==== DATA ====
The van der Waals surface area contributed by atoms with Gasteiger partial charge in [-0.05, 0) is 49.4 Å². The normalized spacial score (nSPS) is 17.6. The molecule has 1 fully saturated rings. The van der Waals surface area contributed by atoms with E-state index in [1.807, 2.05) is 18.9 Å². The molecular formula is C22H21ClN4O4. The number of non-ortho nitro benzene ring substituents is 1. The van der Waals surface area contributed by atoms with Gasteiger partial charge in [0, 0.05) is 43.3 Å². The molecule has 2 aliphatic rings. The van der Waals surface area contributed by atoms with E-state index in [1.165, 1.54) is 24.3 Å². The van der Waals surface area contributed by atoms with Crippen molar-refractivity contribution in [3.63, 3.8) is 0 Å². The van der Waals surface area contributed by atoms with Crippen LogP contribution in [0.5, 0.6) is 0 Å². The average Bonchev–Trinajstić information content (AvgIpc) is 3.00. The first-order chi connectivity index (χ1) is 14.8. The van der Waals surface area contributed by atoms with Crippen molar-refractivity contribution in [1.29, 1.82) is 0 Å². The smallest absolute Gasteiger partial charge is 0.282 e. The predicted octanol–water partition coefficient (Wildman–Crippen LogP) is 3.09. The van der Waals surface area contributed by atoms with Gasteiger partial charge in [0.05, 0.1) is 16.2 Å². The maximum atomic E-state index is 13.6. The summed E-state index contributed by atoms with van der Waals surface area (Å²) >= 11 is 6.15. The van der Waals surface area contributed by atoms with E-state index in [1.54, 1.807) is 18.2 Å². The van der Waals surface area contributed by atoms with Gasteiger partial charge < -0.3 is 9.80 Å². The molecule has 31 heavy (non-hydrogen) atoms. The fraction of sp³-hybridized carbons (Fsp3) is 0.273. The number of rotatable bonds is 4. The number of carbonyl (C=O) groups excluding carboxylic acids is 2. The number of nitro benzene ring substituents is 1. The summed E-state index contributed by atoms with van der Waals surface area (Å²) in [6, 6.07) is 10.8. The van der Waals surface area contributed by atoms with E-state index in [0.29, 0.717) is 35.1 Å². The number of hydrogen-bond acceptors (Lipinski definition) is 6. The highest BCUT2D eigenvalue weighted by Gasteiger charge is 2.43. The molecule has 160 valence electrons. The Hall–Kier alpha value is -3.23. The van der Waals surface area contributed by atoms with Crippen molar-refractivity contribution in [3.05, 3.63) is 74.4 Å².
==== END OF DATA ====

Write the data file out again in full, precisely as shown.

The van der Waals surface area contributed by atoms with Gasteiger partial charge in [-0.05, 0) is 49.4 Å². The normalized spacial score (nSPS) is 17.6. The molecule has 1 fully saturated rings. The van der Waals surface area contributed by atoms with E-state index in [1.807, 2.05) is 18.9 Å². The molecular formula is C22H21ClN4O4. The number of non-ortho nitro benzene ring substituents is 1. The van der Waals surface area contributed by atoms with Gasteiger partial charge in [0, 0.05) is 43.3 Å². The molecule has 2 aliphatic rings. The van der Waals surface area contributed by atoms with E-state index in [1.165, 1.54) is 24.3 Å². The van der Waals surface area contributed by atoms with Crippen molar-refractivity contribution in [3.63, 3.8) is 0 Å². The van der Waals surface area contributed by atoms with Crippen LogP contribution in [0.5, 0.6) is 0 Å². The average Bonchev–Trinajstić information content (AvgIpc) is 3.00. The first-order chi connectivity index (χ1) is 14.8. The van der Waals surface area contributed by atoms with Crippen molar-refractivity contribution in [1.29, 1.82) is 0 Å². The smallest absolute Gasteiger partial charge is 0.282 e. The predicted octanol–water partition coefficient (Wildman–Crippen LogP) is 3.09. The van der Waals surface area contributed by atoms with Gasteiger partial charge in [0.05, 0.1) is 16.2 Å². The maximum atomic E-state index is 13.6. The summed E-state index contributed by atoms with van der Waals surface area (Å²) >= 11 is 6.15. The van der Waals surface area contributed by atoms with E-state index in [1.54, 1.807) is 18.2 Å². The van der Waals surface area contributed by atoms with Gasteiger partial charge < -0.3 is 9.80 Å². The molecule has 31 heavy (non-hydrogen) atoms. The fraction of sp³-hybridized carbons (Fsp3) is 0.273. The number of rotatable bonds is 4. The number of carbonyl (C=O) groups excluding carboxylic acids is 2. The number of nitro benzene ring substituents is 1. The summed E-state index contributed by atoms with van der Waals surface area (Å²) in [6, 6.07) is 10.8. The van der Waals surface area contributed by atoms with E-state index in [0.29, 0.717) is 35.1 Å². The number of hydrogen-bond acceptors (Lipinski definition) is 6. The highest BCUT2D eigenvalue weighted by Gasteiger charge is 2.43. The molecule has 160 valence electrons. The Hall–Kier alpha value is -3.23. The van der Waals surface area contributed by atoms with Crippen molar-refractivity contribution in [3.05, 3.63) is 74.4 Å².